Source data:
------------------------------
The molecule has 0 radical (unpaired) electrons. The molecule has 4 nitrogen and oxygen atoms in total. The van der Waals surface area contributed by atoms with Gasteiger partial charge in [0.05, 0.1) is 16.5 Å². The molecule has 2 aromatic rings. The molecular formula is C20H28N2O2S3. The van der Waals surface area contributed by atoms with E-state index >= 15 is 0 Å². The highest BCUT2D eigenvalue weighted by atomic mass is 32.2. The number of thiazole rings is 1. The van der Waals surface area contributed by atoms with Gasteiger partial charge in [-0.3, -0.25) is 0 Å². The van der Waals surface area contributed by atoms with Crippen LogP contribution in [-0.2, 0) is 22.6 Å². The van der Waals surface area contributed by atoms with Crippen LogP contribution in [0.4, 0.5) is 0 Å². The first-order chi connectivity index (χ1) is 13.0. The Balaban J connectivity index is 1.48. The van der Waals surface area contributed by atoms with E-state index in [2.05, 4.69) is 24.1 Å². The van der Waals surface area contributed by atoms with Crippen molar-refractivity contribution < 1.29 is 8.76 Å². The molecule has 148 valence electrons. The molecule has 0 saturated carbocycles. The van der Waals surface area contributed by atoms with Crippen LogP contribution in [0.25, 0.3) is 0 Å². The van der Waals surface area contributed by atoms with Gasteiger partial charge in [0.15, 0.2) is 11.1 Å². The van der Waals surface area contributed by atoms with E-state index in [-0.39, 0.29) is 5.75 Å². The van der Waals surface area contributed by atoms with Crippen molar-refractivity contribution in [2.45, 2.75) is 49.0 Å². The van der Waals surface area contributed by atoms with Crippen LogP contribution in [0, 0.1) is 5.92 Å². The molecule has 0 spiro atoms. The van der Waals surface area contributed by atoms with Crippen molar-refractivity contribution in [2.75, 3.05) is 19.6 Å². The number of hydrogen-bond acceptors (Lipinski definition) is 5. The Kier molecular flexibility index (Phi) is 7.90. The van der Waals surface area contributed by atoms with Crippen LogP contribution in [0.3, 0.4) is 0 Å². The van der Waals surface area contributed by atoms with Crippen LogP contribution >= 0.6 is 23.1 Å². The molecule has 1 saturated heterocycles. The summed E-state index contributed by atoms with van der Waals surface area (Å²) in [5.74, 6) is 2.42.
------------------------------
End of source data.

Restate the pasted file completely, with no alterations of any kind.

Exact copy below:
The molecule has 0 radical (unpaired) electrons. The molecule has 4 nitrogen and oxygen atoms in total. The van der Waals surface area contributed by atoms with Gasteiger partial charge in [0.05, 0.1) is 16.5 Å². The molecule has 2 aromatic rings. The molecular formula is C20H28N2O2S3. The van der Waals surface area contributed by atoms with E-state index >= 15 is 0 Å². The highest BCUT2D eigenvalue weighted by atomic mass is 32.2. The number of thiazole rings is 1. The van der Waals surface area contributed by atoms with Gasteiger partial charge in [-0.3, -0.25) is 0 Å². The van der Waals surface area contributed by atoms with Crippen LogP contribution in [-0.2, 0) is 22.6 Å². The van der Waals surface area contributed by atoms with Crippen LogP contribution in [0.4, 0.5) is 0 Å². The first-order chi connectivity index (χ1) is 13.0. The Balaban J connectivity index is 1.48. The van der Waals surface area contributed by atoms with E-state index in [2.05, 4.69) is 24.1 Å². The van der Waals surface area contributed by atoms with Crippen molar-refractivity contribution < 1.29 is 8.76 Å². The molecule has 148 valence electrons. The molecule has 0 saturated carbocycles. The van der Waals surface area contributed by atoms with Crippen LogP contribution in [0.25, 0.3) is 0 Å². The van der Waals surface area contributed by atoms with Gasteiger partial charge in [0.15, 0.2) is 11.1 Å². The van der Waals surface area contributed by atoms with E-state index in [-0.39, 0.29) is 5.75 Å². The van der Waals surface area contributed by atoms with Crippen molar-refractivity contribution in [2.45, 2.75) is 49.0 Å². The van der Waals surface area contributed by atoms with Crippen LogP contribution in [0, 0.1) is 5.92 Å². The molecule has 0 spiro atoms. The van der Waals surface area contributed by atoms with Crippen molar-refractivity contribution in [2.75, 3.05) is 19.6 Å². The number of hydrogen-bond acceptors (Lipinski definition) is 5. The Kier molecular flexibility index (Phi) is 7.90. The van der Waals surface area contributed by atoms with Crippen LogP contribution in [0.3, 0.4) is 0 Å². The van der Waals surface area contributed by atoms with Crippen LogP contribution >= 0.6 is 23.1 Å². The molecule has 1 saturated heterocycles. The summed E-state index contributed by atoms with van der Waals surface area (Å²) in [5.74, 6) is 2.42.